The prosecution says the accused's blood alcohol level was almost three times the legal limit.
By RICHARD RAEKE
Published March 17, 2004
NEW PORT RICHEY - James Bishop Jr. testified with his hands on Tuesday. Thumbs up meant yes. Thumbs down meant no. More elaborate answers required him to type on his keyboard and command a computer synthesized voice.
On March 13, 2001, Bishop was driving a 2001 Mercury Sable south on U.S. 19 when he tried to make a U-turn into northbound traffic near Hudson Road. Jeffrey Allen Patton hit Bishop's car broadside, killing 18-year-old Justin Magin. The accident left Bishop, now 21, in a wheelchair and without a voice.
Todd Perkins, 34, who was riding in the front seat of Patton's car, also was killed. Two passengers in the back seat of Patton's Taurus were injured.
Authorities say Patton of Hudson had a 0.23 blood alcohol level, nearly three times the level at which the state presumes impairment.
He has been charged with two counts of driving under the influence with manslaughter and multiple lesser offenses. If convicted, he faces 30 years in prison.
His attorney, Clementine Condi, said Bishop was a teenage driver who pulled into oncoming traffic.
"This was a tragedy for everyone involved. No one could have avoided this accident," she said during opening arguments at Patton's trial.
The science would not support the prosecution's case that Patton was approaching speeds of 80 mph, Condi said.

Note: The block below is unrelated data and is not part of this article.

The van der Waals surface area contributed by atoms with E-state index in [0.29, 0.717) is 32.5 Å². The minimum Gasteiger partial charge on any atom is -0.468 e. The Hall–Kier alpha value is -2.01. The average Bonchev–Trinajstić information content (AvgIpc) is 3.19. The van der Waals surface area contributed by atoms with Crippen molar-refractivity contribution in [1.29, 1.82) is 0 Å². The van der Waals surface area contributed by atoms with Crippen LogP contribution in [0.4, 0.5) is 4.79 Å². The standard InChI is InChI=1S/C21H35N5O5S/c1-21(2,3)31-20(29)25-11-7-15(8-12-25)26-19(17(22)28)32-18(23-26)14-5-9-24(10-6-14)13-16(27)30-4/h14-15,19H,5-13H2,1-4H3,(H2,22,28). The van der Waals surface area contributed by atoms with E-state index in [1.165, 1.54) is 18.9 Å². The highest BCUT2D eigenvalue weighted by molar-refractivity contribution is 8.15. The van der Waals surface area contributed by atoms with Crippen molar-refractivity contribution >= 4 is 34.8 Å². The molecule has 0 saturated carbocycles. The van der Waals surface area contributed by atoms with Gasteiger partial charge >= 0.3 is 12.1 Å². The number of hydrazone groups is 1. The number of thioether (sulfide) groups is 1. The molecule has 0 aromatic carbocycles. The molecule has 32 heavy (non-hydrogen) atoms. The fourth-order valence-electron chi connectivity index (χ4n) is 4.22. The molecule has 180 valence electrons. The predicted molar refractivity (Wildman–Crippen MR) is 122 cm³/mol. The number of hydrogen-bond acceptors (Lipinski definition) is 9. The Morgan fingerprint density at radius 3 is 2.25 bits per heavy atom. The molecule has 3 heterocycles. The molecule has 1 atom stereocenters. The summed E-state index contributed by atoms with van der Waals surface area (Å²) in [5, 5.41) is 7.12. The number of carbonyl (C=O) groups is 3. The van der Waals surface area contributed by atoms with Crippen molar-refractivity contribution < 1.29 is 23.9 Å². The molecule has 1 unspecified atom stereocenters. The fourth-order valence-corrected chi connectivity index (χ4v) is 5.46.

Assistant State Attorney Debra Tuomey succinctly told the jury, "Point two-three. This defendant had three times the legal limit."
Patton, now 40, has a record of DUI arrests dating back to 1984. He was given his license back in 1998, after a 10-year suspension. On Dec. 11, 2000, the Florida Highway Patrol arrested him for his fourth DUI.
Witnesses at the trial's opening day said Patton was with a group of men drinking away a drizzly afternoon at the Wing House in New Port Richey. They downed shots and several pitchers of beer before being cut off by the bartender sometime around 4 p.m.
They left, heading north on U.S. 19. Other drivers testified that Perkins was hanging out of the window and pumping his fist as Patton weaved in and out of rush-hour traffic. Meredith Klein, who was passed by Patton, estimated his speed at more than 80 mph.
FHP Trooper John Zwirn described Patton's demeanor as "carefree" following the crash.
Beer bottles littered the interior of the car and Patton smelled of alcohol, the trooper said.
An ambulance driver was attending to Patton, trapped in the front seat.
As he approached the car, "(Patton) said, "What's up?' and smiled," Zwirn testified.